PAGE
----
When he came to Moab in the spring of 1988, David Attenborough was a sprightly 62-year-old who, though he was a modest, friendly and very affable man, had just recently been knighted by the queen of England. Sir David had many fascinating travel and film location stories to tell
If you had not heard of Sir David or the natural history documentaries he had already made for the BBC back then, it is likely that you have heard of him by now. As I write, Sir David is still going strong at the age of 94 and is among one of the world’s most effective advocates for respecting and treasuring “Life on Earth” and respecting our beautiful “Blue Planet” (also the titles of two of his best-known documentaries).
Sir David came to Moab to film scenes for the documentary “Lost Worlds, Vanished Lives” and I had recommended sites where his crew could get shots of dinosaur tracks, part of what we call the Moab Megatracksite where carnivorous dinosaurs likely similar to Utah’s state fossil Allosaurus had been active. These abundant tracks were left on the shores of a shallow, 160-million-year-old sea that had flooded into the area towards the end of the Middle Jurassic Epoch. They are still clearly visible in the area west of Klondike Bluffs.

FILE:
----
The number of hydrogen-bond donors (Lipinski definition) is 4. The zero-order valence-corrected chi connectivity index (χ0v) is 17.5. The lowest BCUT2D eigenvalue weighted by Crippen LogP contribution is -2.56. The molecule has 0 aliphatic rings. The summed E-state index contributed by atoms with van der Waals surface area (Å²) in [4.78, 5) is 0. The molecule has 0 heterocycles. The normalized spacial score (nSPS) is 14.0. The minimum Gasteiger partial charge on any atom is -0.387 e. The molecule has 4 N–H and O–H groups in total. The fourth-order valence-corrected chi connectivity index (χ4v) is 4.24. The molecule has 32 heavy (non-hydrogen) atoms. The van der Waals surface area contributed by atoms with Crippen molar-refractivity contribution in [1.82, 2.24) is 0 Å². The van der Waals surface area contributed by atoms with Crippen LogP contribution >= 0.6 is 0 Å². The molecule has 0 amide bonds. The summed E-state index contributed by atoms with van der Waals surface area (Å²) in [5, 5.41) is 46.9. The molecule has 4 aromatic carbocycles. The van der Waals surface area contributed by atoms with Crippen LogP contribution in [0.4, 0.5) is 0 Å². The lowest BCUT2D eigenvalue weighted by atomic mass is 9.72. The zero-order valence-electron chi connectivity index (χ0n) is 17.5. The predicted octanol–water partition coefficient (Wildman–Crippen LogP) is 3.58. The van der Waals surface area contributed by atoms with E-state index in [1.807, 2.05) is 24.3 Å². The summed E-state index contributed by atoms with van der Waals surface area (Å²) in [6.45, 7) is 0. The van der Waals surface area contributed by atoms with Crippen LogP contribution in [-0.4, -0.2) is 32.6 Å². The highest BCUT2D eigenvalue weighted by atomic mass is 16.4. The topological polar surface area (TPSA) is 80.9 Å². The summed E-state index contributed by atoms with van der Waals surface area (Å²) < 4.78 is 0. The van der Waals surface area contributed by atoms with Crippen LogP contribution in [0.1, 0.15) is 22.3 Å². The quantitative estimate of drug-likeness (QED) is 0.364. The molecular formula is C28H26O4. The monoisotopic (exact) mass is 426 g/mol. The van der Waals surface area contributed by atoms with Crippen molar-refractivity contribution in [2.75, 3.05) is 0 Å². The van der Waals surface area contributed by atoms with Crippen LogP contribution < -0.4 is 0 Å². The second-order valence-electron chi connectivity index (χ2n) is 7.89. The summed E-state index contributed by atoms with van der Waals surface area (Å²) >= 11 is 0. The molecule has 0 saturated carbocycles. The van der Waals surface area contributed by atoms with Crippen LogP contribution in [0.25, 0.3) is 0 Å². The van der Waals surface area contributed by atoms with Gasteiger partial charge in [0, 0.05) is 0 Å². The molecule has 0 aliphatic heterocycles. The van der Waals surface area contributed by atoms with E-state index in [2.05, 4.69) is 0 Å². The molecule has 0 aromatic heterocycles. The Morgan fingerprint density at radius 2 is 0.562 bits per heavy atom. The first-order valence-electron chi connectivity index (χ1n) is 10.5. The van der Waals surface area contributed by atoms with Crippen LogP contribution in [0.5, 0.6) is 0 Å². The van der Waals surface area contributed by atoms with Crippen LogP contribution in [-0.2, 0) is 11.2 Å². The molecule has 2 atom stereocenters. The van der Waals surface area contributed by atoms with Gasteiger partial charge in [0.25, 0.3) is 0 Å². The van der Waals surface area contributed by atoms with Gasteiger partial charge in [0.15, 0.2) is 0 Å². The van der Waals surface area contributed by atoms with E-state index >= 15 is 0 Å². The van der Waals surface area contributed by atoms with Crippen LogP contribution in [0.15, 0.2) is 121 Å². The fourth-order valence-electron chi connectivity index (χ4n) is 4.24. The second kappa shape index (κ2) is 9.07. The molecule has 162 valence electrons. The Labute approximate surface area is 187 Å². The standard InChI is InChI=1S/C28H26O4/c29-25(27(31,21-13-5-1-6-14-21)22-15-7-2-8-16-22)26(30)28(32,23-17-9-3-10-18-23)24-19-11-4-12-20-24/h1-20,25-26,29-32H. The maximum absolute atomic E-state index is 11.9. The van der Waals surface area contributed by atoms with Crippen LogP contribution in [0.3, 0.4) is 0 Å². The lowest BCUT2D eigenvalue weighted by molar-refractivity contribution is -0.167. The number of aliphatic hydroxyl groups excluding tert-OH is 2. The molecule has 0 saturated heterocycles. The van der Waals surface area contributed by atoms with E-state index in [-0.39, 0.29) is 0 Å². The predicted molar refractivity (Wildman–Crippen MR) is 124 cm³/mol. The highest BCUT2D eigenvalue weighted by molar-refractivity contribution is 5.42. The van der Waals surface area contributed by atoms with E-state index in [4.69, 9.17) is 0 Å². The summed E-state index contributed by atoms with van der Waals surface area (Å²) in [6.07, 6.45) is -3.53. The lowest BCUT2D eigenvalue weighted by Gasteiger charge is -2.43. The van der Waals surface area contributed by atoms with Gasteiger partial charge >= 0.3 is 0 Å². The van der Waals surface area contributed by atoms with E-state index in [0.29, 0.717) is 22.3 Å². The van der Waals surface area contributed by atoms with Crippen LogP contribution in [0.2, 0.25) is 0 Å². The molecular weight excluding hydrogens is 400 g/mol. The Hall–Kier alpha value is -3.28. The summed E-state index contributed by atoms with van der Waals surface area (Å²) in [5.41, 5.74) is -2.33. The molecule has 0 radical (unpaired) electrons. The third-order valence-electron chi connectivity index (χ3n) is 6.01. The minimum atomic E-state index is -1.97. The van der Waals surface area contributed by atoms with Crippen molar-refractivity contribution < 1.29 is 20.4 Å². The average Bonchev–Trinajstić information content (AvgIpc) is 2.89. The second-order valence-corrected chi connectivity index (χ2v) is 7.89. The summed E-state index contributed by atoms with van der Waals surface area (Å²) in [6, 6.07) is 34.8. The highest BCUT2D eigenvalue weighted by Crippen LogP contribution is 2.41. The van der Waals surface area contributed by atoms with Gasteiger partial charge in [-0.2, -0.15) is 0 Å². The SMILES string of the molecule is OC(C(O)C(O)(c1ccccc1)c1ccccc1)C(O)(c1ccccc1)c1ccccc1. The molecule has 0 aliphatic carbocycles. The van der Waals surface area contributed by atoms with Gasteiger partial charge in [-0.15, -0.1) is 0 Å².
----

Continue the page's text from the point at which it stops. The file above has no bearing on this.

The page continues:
I was lucky to have known of Sir David’s work since childhood. My father was involved in natural history and brought to me to a lecture by a young David Attenborough when I was seven or eight years old in the 1950s. After his talk, Sir David asked if there were any questions and I naively wondered who would be bold enough to question this celebrity. Some bold, tongue-in-cheek adult asked: “When are we going to get color TV?” David laughed and had a friendly answer. I reminded Sir David of this incident when we were in Moab 30 years later and he laughed again.
Sir David has always been interested in paleontology and lost worlds. Coincidentally his older brother, the late Sir Richard Attenborough, is famous for his role in the 1993 movie Jurassic Park. Did younger brother David get the jump on Richard by filming a factual “Jurassic Park” scene in Moab five years before the film?
Attenborough and the BBC choosing Moab as a key location for one of his classic documentaries was crucially important for the paleontological reputation of the town and county. In 1988, Moab was only just emerging as a potential dinosaur destination, ten years before the Dinosaur Diamond National Scenic Byway was created.
In 2003, I again met Sir David when he was filming dinosaur tracks in Colorado. I asked him if he remembered our 1988 meeting. His answer? “Of course, you’re wearing the same T-shirt!”